Sara J. Roberts, Lisa L. Scherer and Casey J. Bowyer, all of University of Nebraska, published “Job Stress and Incivility: What Role Does Psychological Capital Play?” in the May 2011 issue of the Journal of Leadership & Organizational Studies. Sara Roberts provided some background on the recent article, with additional thoughts from Lisa Scherer and Casey Bowyer.
Who is the target audience for this article?
The target audience consists of: 1) researchers interested in learning more about the constructs of stress, Psychological Capital, and incivility, 2) employees who have been the perpetrator or victim of workplace incivility, and 3) organizational decision makers, from HR Vice Presidents to CEOs, who have the power to design selection and training programs based on positive qualities such as Psychological Capital.
What inspired you to be interested in this topic?
We have long been interested in how to enhance the positive aspects of organizational cultures in order to maximize people’s productivity, health and well-being. Incivility, although inherently mild, has been shown to have an extremely negative impact on an organization’s culture. Our goal is to identify the antecedents of incivility in order to provide practitioners with evidence-based solutions to the problem. The construct of Psychological Capital is an intriguing overarching construct comprised of many positive psychology traits and states that can be used in selection decisions and training interventions to reduce the occurrence of incivility in the workplace.
Were there findings that were surprising to you?
Our hypotheses were based on theoretical and empirical evidence. Therefore, it is not surprising that they were supported.
How do you see this study influencing future research and/or practice?
We can only hope that researchers will continue to identify and cultivate strengths and virtues in people at work as we move forward in addressing problems caused by deviant or counterproductive behavior. The industrial-organizational psychology and management literature is doing a great job identifying problems, but we have not been as prolific in publishing research on solutions to those problems. We also hope that practitioners will begin to implement changes in their selection processes and training programs in order to increase employee strengths and virtues within their company.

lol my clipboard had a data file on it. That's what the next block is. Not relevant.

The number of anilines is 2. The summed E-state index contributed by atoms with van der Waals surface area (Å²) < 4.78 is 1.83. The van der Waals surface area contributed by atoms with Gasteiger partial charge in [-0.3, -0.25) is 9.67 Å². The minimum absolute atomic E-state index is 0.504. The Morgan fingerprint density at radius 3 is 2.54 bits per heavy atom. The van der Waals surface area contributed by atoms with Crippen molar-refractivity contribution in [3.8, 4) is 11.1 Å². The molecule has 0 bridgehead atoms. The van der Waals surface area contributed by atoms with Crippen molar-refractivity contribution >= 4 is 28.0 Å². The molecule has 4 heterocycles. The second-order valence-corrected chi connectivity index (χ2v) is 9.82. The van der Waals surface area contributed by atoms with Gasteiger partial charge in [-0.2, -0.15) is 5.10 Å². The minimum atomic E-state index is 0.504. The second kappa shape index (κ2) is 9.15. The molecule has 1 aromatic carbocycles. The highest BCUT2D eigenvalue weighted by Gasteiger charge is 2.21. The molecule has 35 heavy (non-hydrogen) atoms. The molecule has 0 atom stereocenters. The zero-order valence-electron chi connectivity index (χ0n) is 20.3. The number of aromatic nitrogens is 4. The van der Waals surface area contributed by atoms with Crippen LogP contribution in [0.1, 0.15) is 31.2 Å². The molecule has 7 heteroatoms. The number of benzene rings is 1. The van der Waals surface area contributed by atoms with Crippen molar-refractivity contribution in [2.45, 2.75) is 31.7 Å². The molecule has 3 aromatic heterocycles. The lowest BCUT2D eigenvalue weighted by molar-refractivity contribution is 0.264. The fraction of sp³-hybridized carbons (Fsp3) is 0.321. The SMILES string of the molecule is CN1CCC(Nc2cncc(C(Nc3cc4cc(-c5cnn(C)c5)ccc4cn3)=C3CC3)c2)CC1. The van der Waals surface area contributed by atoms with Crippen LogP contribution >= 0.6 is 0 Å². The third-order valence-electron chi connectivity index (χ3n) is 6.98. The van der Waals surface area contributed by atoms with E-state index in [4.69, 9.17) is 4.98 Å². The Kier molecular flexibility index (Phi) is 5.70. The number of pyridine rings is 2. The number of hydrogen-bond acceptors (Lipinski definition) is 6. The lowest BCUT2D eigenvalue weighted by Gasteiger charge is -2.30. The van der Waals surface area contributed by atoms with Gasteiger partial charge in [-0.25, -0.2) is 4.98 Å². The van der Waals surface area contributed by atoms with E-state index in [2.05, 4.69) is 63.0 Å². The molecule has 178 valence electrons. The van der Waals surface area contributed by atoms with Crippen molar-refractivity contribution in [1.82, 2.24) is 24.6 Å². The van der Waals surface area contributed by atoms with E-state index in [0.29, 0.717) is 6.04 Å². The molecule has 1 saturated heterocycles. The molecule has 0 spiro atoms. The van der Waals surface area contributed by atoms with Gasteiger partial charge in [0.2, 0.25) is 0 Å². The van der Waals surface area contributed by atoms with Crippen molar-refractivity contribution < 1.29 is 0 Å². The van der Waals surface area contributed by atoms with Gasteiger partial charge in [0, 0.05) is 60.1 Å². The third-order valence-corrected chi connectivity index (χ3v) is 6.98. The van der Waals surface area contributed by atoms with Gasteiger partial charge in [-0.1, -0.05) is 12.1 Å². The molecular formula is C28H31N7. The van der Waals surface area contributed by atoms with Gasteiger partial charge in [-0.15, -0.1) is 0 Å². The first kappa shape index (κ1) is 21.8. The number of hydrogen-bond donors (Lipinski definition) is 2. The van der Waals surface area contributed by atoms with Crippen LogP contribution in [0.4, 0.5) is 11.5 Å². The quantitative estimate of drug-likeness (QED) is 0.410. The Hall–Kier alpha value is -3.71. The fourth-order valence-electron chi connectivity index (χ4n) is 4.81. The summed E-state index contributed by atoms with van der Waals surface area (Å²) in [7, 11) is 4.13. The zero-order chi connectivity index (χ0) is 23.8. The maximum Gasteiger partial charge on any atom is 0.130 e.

How does this study fit into your body of work/line of research?
We have noticed that many people are unhappy at work not because of a lack of fit between their skill sets and job requirements, but because of how negative or toxic their work culture was. Employees complain about the daily stress they feel from misbehavior and poor manners of supervisors, colleagues, subordinates and customers. This led us into the area of deviant workplace behavior focusing specifically on the antecedents of these behaviors as well as exploring variables that hinder or reduce the occurrence of dark side behaviors at work.
How did your paper change during the review process?
The reviewers helped us polish the manuscript; however, the content of our study remained the same during the review process.
What, if anything, would you do differently if you could go back and do this study again?
We believe that this study served its purpose as an initial foray into the area. In the future, we would like to assess the specific organizational stressors that lead to incivility (e.g. organizational change, work overload) as well as pursue how best to train employees to enhance their Psychological Capital.